On this week’s TV news link roundup: pilot season mad-dash, the Sopranos final sequence by its director, a cable victory lap, some YouTube garbage and ABC Family targets a new buzz word.
An interesting look at the mad-dash of pilot season, especially since pilots are being ordered later and later.
All networks, particularly ABC and CBS, were again way behind in their pickups, compressing the time for staffing, casting and producing the pilots.
Let’s be honest here. Network pilots have never had that much lead-time to begin with. It’s always been an insane game of last-minute reshoots and deliveries. There’s a reason pilots have often (if not always) been considered a show’s weakest episode. That is, until “they” run the concept into the ground by season five.
The crazy news of the article however comes from the opening date of Upfront Week: May 11. Yes, that’s hell-a early and “the earliest in at least a decade”. Good luck to post-production.
Eight years after it aired, David Chase explains how he created the excruciating tension of the last Sopranos scene
It was my decision to direct the episode such that whenever Tony arrives someplace, he would see himself. He would get to the place and he would look and see where he was going.
Spoiler alert: he doesn’t say what happens after.
Although not directly related to the show’s writing per se, it is still worth the gander. Definitely a must-read if if you care even just a bit about the visual component of this historical HBO show.
And speaking of HBO…
The NY Times rocked it with an in-depth look at the inside of HBO’s current programming direction. Watch and read as Richard Plepler, HBO’s CEO, makes a victory lap.
Interesting, isn’t it, that at a time that’s been called the most competitive moment in our industry’s history, we have, in my opinion, the best array of content in our history.
Best array of content in your history? While HBO’s 2015 series are certainly more popular while airing than the ones from the 2000s, I’m not sure the quality and endurance compares. The Sopranos, Six Feet Under, Rome, Deadwood, Carnivàle and The Wire just called. And it was a weird conference call.
The piece also states that back in 2007/2008 “[HBO’s] content cupboard was bare, and rival TV executives openly referred to the cable network as HB-Over.”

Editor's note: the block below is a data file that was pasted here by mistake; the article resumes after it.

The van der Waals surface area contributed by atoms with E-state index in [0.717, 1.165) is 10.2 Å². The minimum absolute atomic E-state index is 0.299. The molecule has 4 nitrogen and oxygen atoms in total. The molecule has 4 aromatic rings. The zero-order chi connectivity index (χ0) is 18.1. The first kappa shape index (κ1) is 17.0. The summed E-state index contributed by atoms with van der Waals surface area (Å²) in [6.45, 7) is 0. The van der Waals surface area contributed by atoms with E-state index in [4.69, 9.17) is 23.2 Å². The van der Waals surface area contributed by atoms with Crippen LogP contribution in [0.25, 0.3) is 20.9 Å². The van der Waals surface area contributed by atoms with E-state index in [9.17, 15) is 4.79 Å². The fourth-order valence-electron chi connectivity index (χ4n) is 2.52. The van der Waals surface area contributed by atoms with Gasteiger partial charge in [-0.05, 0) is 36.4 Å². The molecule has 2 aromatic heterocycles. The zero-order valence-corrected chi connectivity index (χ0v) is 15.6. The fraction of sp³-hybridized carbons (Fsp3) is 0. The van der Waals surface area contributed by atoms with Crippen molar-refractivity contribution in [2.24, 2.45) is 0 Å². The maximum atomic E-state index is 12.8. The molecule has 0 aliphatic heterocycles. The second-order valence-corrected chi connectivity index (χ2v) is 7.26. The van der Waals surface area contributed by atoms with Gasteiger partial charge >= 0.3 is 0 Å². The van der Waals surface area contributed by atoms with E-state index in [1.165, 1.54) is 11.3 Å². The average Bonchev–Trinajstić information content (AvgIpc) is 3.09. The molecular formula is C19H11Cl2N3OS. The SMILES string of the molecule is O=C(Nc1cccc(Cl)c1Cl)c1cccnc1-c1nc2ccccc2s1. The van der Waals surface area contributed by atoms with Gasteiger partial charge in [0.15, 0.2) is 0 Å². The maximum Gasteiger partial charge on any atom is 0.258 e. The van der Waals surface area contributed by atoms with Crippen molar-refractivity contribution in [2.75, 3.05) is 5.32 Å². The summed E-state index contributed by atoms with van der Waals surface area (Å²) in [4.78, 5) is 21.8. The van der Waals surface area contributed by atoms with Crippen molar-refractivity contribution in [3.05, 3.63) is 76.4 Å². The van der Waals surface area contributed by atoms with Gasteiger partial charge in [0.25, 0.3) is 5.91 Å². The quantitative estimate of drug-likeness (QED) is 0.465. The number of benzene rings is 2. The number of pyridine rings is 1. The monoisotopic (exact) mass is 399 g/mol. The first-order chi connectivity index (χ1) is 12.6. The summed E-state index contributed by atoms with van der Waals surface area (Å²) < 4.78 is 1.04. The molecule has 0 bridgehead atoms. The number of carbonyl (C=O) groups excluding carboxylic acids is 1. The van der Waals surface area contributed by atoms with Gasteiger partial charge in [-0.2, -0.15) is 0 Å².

Was “HB-Over” an actual thing? Well, yes. In fact, it came from this previous NY Times piece where Showtime’s chairman and CEO Matthew C. Blank was quoted:
HB-Over. I’ve heard that term used for HBO both outside and inside our network.
Tough pill to swallow now that Starz has taken Showtime’s second place in the premium cable world. Woops.
It’ll be interesting to see how CBS competes with HBO Now’s (nearly) independent streaming service.
Although Seinfeld was joking, he was in fact touting his Comedians in Cars Getting Coffee arriving at Crackle.
When you get to a certain point in the business, what a man is looking for in a network is the same thing he’s looking for in his underwear. He’s looking for a little bit of support and a little bit of freedom. And that’s exactly what Crackle offered.
You can tell how much he respects online content. I think he’s reached that rare apex of making people giving him money laugh as he openly mocks them.
Or as they call them, the “becomers”. Shudder.
In non-buzzy marketing words, they’re referring to young women between 14 and 29 “entering new life phases”. This is good news for the content side of things: the cable network is on the verge of announcing at the upfronts it will “double its original programming slate over the next four years”. ABC Family president Tom Ascheim also added:
The phone is the first smart TV. It’s an incredible source of video. We’re also embedding the social tools they love so much into the ABC Watch experience.
ABC Wat–Oh. For a second there I thought you were referring to Android Wear and apps for your wrist. You’re just talking about your VOD service. Gotcha. Actually, that makes me want to develop some kind of app for smartwatches. Maybe a crappy asymmetric viewing experience?
ABC Family is actually revamping its online viewing service this summer to increase mobile viewing. No surprise there considering that phones are now the way most 25-and-under watch video content.
And the AdWeek article is already talking about Generation Z. God help us.